However, they have cleverly enhanced their appeal by offering tours of the grove to see how the lemons are grown and made into a range of products. Visitors can taste lemon ice-cream, limoncello and other locally-grown and made products, before finishing their tour in the shop. Similarly, other local working farms and vineyards have realised the strength of inviting tourists to them in order to attract increased business from selling their produce directly.
This isn’t a unique idea, but is one that has been successfully implemented by a number of smaller operators in the region. The vineyard I visited on the slopes of Vesuvius was open to tourists, offering tours of the vineyard and production process along with well-priced lunches washed down with samples of their wine in the hope of generating sales. A working farm on the outskirts of Sorrento, the Fondo Galatea, offers a similar visit with a tour of the farm to learn about cheese-making, olive oil production or bread-making, along with the chance to taste some of the home-made produce. Similarly, the Tenuta Vannullo farm near Paestum is a working buffalo farm where visitors can enjoy a tour of the pastures where the buffalo graze, and learn about how the cheese is made from their milk.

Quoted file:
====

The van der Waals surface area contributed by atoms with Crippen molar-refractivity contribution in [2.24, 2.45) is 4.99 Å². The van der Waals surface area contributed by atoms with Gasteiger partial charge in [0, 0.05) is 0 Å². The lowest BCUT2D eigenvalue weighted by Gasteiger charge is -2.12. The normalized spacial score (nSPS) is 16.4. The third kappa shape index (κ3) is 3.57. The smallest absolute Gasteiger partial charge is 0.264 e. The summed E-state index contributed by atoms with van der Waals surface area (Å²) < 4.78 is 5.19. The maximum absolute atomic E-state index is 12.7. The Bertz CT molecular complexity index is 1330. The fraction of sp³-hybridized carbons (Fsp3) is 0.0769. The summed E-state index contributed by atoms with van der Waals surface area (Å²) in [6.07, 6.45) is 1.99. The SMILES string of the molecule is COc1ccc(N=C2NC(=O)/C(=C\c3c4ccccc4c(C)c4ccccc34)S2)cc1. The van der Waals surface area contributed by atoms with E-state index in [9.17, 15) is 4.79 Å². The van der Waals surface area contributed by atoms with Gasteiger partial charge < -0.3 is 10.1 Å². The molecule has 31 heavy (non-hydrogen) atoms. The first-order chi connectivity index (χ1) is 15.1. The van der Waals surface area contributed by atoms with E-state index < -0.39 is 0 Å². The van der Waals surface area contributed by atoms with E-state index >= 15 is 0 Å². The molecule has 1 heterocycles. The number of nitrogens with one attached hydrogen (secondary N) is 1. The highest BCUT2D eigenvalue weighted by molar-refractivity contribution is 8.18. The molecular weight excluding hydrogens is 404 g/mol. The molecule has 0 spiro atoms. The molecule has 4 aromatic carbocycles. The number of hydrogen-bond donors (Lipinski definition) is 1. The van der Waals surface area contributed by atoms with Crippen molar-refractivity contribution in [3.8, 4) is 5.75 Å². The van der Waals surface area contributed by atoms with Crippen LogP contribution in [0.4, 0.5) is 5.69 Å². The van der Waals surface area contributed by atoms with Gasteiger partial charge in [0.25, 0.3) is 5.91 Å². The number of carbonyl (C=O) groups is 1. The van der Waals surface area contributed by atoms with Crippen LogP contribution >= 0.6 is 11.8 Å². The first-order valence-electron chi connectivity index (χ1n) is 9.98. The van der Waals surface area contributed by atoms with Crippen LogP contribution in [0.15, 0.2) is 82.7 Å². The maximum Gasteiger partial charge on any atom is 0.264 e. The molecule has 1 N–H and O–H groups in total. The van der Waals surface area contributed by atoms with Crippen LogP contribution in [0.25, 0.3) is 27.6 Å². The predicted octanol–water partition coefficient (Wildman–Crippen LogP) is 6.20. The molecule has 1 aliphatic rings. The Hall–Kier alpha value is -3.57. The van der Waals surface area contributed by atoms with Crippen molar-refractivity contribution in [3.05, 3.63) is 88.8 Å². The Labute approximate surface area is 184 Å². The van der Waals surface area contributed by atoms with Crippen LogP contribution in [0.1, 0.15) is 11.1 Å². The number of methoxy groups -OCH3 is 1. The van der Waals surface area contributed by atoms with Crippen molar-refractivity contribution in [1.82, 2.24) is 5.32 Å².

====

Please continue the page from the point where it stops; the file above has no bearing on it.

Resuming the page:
These kinds of establishments are fascinating as they not only represent the region’s long and distinguished past in influencing Italian, and global, cuisine today, but they also have recognised the need to take the initiative themselves in re-inventing themselves and creating a new type of attraction to maximise their appeal to tourists now and in the future.